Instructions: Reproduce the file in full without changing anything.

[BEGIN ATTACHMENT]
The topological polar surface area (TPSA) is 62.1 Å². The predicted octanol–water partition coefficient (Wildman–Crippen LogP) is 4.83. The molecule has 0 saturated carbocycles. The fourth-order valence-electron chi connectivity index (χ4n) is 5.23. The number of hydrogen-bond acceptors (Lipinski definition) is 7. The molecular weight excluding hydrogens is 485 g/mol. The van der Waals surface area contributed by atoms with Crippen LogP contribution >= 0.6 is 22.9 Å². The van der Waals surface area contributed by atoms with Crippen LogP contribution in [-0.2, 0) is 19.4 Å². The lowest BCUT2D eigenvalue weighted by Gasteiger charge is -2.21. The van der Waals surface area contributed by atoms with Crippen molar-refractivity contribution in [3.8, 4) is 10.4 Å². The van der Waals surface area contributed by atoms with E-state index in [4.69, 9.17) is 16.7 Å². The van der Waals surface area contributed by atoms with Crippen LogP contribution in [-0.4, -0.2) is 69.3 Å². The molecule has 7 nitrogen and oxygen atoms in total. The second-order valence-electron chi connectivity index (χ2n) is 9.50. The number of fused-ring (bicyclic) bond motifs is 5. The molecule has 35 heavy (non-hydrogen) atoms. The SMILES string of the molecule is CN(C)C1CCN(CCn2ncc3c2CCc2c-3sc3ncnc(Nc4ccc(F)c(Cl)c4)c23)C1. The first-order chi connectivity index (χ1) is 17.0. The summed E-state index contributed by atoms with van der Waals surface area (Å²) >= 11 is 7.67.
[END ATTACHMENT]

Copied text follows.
The topological polar surface area (TPSA) is 62.1 Å². The predicted octanol–water partition coefficient (Wildman–Crippen LogP) is 4.83. The molecule has 0 saturated carbocycles. The fourth-order valence-electron chi connectivity index (χ4n) is 5.23. The number of hydrogen-bond acceptors (Lipinski definition) is 7. The molecular weight excluding hydrogens is 485 g/mol. The van der Waals surface area contributed by atoms with Crippen LogP contribution >= 0.6 is 22.9 Å². The van der Waals surface area contributed by atoms with Crippen LogP contribution in [-0.2, 0) is 19.4 Å². The lowest BCUT2D eigenvalue weighted by Gasteiger charge is -2.21. The van der Waals surface area contributed by atoms with Crippen molar-refractivity contribution in [3.8, 4) is 10.4 Å². The van der Waals surface area contributed by atoms with E-state index in [4.69, 9.17) is 16.7 Å². The van der Waals surface area contributed by atoms with Crippen LogP contribution in [-0.4, -0.2) is 69.3 Å². The molecule has 7 nitrogen and oxygen atoms in total. The second-order valence-electron chi connectivity index (χ2n) is 9.50. The number of fused-ring (bicyclic) bond motifs is 5. The molecule has 35 heavy (non-hydrogen) atoms. The SMILES string of the molecule is CN(C)C1CCN(CCn2ncc3c2CCc2c-3sc3ncnc(Nc4ccc(F)c(Cl)c4)c23)C1. The first-order chi connectivity index (χ1) is 17.0. The summed E-state index contributed by atoms with van der Waals surface area (Å²) >= 11 is 7.67.